//This is a declaration
class D;

//This is a definition
class D
{
public:
void func() {}
};

I don't think I'll be able to fully explain it properly, so I'll just reiterate dmatter and say you can create pointers/references to a declared type but you can't use that type (ie: create an instance of it) unless it is first defined. If you need a better description I'll let someone else do it properly and explain how it all works with the compiler and linker.

See here for more information on that error you were getting.

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Quote:
Original post by CableGuy
When I compile I get an error saying that I use an undefined type vec2 in vec3.h
But as you can see in Math.h before the #include of both vec2.h and vec3.h
I define both classes.
Also each cpp does not include vec2.h or vec3.h directly but rather math.h

It is poor programming practice to rely on that sort of behaviour.
It should be possible to take any single source file and all it's dependancies are visible within that one file; I should not have to guess at other files to look at in order to determine another files dependancies.

Anyway, that idea will only work for vec2 and vec3 will still have problems (as you observed) because of the order of inclusion. If you swapped the #include orders of vec3.h and vec2.h you will find that the error now originates from vec2 instead.

Quote:
As you can see vec2 was forward declared in Math.h

As I said above, it's bad style and highly problematic.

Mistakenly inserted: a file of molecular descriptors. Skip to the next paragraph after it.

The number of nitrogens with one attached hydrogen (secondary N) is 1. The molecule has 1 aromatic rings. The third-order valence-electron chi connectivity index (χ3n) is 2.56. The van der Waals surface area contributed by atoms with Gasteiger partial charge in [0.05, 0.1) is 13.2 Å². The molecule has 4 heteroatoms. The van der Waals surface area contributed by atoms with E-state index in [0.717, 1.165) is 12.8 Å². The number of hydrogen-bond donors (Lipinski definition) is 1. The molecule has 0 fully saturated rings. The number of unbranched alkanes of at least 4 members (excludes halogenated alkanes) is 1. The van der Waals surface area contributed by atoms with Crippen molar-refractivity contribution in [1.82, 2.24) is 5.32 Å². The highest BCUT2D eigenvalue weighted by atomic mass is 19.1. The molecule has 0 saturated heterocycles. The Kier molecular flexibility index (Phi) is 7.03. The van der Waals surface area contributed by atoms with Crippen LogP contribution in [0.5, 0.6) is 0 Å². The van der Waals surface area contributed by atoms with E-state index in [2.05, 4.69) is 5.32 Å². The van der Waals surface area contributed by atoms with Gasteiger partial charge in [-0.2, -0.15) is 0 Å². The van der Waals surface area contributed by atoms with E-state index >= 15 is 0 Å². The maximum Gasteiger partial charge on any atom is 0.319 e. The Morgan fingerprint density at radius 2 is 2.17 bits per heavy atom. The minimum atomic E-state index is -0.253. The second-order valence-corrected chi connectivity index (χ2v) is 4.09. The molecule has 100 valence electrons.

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Thanks.

dmatter: So what is your suggestion to avoid this "poor programming practice"?
Since my framework has lots of headers, should I include each one that is necessary for a given source file instead of using one master header?

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If I explain then it'll be all breezy and confusing, so I'll let Kylotan do it for me. [smile]

As for including a group of similar headers into one header for convenience, it's more 'ok' to do but as the linked article mentions, still problematic.
I would prefer to include every header I need inside each file, with not one redundancy. This is quite common in most reasonably articulate code frameworks, crack open almost any of boosts headers to take a peek and see how many includes some of those have.

The point I was making is that if I look in vec2.h I should be be able to read at the top of the file all its dependancies in the form of forward declarations and includes. The way you have it is that I have to look in math.h to see it's other declarations and includes.
Also, please consider changing the name of math.h to something else, math.h is a C standard library header - ouch.

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Original post by CableGuy

class vec2
{
public:
...
vec2(float nx,float ny) {x=nx;y=ny;}
...
vec3 ToVec3() {return vec3(x,y,0);}
...
}

[/quote]

You should be using initialiser lists for constructors as a good programming practice.

example:

class vec2
{
public:
...
vec2(float nx,float ny) : x(nx), y(ny){}
...
vec3 ToVec3() {return vec3(x,y,0);}
...
}



Also naming variables something informative will go a long way if someone were to read your code in the future or if you happen to get delayed and try and revisit it later. (You'd be surprised how fast your memory goes bye bye when dealing with programming)